When blood volume is low, cells in the kidneys secretethe enzyme renin. Renin stimulates the production ofangiotensinI, which is converted to angiotensin II. Angiotensin II causes constriction in blood vessels, resulting in an increased blood pressure. Angiotensin II also stimulates the secretion of aldosteronefrom theadrenal cortex. Aldosterone causes the tubules of the kidneys to increase the re-absorption of sodium and water into the blood. This increases the volume of fluid in the body, which increases blood pressure.
13.Since hormones are present in such small amounts, how can their signals be amplified enough to regulate so many physiological processes?
Theendocrine systemproduces hormones that are key in maintaining homeostasis, regulating reproduction and/or development. Hormones are chemical messengers produced by a cell that causes specific changes in the activity of other cells. The endocrine and nervous systems usually work toward the same goal, but they reach their goals entirely differently. Neurotransmitters act immediately on adjacent muscles, glands, or other nervous cells, and their effect is usually short-lived. On the other hand, hormones take a longer time to produce their effect, can affect any cell, and produce effects that last as long as they are in the bloodstream.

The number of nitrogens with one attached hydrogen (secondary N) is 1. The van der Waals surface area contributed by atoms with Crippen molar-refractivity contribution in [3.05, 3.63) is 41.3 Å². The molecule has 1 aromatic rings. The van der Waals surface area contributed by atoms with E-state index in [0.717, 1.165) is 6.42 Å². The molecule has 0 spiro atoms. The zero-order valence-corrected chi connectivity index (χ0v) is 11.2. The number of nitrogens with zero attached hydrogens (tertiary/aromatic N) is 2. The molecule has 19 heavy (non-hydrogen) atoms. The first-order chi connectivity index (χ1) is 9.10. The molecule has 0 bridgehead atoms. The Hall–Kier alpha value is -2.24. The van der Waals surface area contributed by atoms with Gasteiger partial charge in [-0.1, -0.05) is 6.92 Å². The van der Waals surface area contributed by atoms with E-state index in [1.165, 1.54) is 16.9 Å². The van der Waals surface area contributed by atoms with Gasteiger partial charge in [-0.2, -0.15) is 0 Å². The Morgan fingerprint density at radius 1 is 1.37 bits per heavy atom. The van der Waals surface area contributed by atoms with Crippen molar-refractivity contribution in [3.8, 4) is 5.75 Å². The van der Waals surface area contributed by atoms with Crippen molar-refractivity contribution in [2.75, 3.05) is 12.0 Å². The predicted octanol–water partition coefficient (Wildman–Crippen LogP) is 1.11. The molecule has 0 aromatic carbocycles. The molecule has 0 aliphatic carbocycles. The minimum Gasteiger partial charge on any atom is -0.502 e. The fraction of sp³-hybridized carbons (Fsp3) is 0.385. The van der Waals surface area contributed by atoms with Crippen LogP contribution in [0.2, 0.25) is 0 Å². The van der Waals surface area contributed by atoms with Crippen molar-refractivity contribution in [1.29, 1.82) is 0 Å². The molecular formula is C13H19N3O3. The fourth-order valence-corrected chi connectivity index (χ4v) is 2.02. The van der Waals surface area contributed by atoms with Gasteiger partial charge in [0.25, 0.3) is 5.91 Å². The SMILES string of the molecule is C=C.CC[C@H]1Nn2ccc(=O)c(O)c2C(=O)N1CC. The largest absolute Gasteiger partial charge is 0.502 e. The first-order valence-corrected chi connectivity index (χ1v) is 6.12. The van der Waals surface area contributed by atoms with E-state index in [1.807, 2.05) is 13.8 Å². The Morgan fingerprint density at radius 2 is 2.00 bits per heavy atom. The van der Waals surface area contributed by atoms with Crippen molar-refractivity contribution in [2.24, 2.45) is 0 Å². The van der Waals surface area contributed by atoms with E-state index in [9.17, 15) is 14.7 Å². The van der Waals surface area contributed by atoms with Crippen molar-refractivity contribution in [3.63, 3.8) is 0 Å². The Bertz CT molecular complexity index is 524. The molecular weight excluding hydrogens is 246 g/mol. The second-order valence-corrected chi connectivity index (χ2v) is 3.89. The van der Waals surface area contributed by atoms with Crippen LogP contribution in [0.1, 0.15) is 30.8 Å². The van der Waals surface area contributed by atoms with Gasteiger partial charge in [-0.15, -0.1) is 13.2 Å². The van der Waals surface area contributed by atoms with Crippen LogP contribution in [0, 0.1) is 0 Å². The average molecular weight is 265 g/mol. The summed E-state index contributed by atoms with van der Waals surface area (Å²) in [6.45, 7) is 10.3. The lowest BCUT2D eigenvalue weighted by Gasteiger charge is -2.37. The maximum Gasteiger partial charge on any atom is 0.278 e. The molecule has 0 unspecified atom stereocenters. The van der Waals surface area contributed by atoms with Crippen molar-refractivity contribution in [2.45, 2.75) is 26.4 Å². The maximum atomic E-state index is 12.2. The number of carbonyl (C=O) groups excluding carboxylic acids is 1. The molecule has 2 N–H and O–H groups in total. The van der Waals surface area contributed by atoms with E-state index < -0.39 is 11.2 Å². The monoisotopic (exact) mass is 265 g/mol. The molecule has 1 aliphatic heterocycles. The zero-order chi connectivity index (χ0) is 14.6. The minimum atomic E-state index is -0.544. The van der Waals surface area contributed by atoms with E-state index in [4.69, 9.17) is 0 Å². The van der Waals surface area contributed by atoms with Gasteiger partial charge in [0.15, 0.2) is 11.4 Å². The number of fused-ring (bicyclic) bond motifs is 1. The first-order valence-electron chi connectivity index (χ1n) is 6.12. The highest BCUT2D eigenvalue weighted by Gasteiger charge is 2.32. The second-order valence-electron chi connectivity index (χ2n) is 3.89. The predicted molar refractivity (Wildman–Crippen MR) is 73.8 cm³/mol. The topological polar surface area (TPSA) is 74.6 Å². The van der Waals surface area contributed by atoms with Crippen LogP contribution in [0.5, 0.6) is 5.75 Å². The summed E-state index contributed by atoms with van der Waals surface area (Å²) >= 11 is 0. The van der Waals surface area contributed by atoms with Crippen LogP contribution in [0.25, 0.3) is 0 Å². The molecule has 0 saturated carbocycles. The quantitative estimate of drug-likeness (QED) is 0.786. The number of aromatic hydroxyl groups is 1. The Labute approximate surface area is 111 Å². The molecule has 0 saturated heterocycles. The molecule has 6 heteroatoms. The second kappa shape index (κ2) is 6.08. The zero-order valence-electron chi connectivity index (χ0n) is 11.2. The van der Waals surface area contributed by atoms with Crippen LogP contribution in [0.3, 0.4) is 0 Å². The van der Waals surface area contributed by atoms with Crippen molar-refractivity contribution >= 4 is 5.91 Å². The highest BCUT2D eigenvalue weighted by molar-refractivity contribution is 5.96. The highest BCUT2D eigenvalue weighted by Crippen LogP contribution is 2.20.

Hormones regulate metabolic activity in different types of tissues. They are one kind of mechanism of signaling amongst cells and tissues. Hormones can be defined as signaling molecules that cells release into the bloodstream, which can change the metabolism of the same or other cells. Hormones are different from communication mechanisms that depend on direct contact through gap junctions. Hormones are also different from neurotransmitters, although this distinction is artificial, since neurotransmitters can act as hormones.
14.Explain how hormone secretion regulates the menstrual phase of the menstrual cycle.